Striving for Stage 2
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This article appears in the August 2012 issue of HealthLeaders magazine.
The debate continues to rage: Are meaningful use requirements too specific or too vague? On target or wide of the mark? It still depends on who you ask.
"If these guidelines remain this rigid, this inflexible, this one-size-fits-all, there may well be a number of physicians who try in good faith and fail," says Steven J. Stack, MD, chair of the board of trustees of the American Medical Association and an emergency physician with Lexington, Ky.–based Saint Joseph Health System.
"It actually ends up creating a lot of unnecessary overhead to offer options," counters John D. Halamka, MD, MS, the CIO of the Beth Israel Deaconess Medical Center in Boston.
During the meaningful use rollout in 2011, allowable options in the specification diluted the interoperability between systems. The rules governing Stage 2, also now known as the 2014 edition of meaningful use, specify one way to implement content, domain vocabularies, and transport, Halamka says. "Every time you offer options," it's actually more work and less interoperability."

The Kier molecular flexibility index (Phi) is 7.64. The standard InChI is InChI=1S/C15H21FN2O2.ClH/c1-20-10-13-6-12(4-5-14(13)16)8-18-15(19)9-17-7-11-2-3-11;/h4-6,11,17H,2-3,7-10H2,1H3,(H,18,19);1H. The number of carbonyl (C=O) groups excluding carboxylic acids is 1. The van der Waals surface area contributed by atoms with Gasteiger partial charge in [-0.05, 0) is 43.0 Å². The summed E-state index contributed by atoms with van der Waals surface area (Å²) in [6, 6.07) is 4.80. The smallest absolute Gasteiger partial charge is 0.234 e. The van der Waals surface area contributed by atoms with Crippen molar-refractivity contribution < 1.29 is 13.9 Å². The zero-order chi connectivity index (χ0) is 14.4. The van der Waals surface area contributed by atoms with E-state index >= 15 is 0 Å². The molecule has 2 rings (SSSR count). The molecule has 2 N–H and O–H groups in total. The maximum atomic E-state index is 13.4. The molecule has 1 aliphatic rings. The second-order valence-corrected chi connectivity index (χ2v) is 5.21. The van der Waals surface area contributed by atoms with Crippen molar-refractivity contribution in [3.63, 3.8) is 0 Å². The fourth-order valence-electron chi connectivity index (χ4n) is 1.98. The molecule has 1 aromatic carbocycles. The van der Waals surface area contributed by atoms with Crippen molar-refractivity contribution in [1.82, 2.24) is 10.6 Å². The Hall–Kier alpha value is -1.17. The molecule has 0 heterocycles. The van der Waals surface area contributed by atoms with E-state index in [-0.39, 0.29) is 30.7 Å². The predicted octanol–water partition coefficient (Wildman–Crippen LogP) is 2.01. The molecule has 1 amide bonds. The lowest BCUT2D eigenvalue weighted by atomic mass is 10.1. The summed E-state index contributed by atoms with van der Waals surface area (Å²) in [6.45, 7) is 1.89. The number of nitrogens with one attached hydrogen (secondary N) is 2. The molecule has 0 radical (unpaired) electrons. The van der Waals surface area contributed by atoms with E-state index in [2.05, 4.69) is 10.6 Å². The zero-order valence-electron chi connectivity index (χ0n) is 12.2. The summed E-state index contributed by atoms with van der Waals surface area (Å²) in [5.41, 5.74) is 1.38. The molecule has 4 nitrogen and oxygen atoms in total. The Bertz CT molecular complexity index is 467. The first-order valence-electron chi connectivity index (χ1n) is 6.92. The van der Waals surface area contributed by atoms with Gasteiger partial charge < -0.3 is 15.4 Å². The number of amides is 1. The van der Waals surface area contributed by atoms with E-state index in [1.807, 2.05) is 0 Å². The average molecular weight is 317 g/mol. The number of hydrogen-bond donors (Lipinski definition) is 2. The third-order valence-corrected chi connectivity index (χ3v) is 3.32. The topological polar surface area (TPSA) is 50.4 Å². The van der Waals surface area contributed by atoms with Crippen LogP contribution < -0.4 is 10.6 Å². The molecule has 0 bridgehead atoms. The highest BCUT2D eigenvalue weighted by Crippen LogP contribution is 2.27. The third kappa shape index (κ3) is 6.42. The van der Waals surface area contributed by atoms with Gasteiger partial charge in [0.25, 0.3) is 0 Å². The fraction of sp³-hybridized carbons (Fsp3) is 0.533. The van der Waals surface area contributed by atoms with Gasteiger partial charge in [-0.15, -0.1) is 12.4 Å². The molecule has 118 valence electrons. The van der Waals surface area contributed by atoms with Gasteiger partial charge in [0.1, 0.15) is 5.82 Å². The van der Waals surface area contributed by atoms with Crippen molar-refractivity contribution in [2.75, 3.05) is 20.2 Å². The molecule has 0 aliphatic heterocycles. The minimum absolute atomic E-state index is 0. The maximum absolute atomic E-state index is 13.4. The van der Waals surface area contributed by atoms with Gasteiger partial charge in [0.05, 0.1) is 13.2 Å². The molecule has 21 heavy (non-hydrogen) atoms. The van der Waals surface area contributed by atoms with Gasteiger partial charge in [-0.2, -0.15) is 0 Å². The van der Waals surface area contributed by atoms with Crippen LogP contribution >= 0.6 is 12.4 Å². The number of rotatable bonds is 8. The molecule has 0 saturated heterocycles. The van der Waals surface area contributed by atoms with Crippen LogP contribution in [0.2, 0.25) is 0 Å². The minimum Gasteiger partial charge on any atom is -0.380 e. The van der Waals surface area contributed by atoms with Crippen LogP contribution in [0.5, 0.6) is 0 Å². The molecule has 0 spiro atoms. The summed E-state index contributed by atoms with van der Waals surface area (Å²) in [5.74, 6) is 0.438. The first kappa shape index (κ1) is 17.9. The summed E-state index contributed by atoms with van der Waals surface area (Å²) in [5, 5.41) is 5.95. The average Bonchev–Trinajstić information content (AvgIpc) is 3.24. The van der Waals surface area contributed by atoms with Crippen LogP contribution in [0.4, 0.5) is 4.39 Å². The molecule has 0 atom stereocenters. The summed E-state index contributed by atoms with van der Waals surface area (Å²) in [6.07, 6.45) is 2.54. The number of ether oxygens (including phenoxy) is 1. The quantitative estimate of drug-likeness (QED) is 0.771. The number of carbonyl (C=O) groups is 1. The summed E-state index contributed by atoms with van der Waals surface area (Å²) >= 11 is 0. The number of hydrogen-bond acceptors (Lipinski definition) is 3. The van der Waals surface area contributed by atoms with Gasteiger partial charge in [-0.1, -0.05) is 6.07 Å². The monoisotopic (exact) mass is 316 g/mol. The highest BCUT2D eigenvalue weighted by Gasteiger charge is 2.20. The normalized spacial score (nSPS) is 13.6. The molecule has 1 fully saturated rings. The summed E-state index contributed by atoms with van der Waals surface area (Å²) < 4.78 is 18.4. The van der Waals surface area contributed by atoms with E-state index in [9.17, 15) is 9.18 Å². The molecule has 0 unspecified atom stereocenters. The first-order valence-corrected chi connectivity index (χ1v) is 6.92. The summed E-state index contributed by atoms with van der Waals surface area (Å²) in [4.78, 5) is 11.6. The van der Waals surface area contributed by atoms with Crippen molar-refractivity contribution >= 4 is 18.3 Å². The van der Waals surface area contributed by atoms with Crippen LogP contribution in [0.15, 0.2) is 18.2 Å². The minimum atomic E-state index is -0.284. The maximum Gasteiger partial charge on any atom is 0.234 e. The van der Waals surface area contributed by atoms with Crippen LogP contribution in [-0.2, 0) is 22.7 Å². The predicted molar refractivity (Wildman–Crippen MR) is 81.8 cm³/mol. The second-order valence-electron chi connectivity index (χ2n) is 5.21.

Attesting for meaningful use 2014 edition requires providers to interoperate, and with health information exchanges being in their infancy, providers may be hard-pressed to meet those interoperability requirements.
"We recognize that to really get meaningful meaningful use takes time," says Farzad Mostashari, MD, ScM, national coordinator for health information technology within the office of the U.S. Department of Health and Human Services secretary.
Previously, Mostashari said that meaningful use would be successful this year if CMS paid 100,000 providers in 2012 for attesting compliance with the 2011 meaningful use guidelines. "Now it looks like we're going to smash that 100,000 mark," he says. In a June 19 press release, HHS reported that more than 110,000 eligible professionals and over 2,400 eligible hospitals have been paid by the Medicare and Medicaid EHR Incentive Programs.
Some attestations have been more easily won, as institutions that have built their EMRs for years can fine-tune them to meaningful use requirements. Others are dramatic come-from-behind affairs occurring in recent months.
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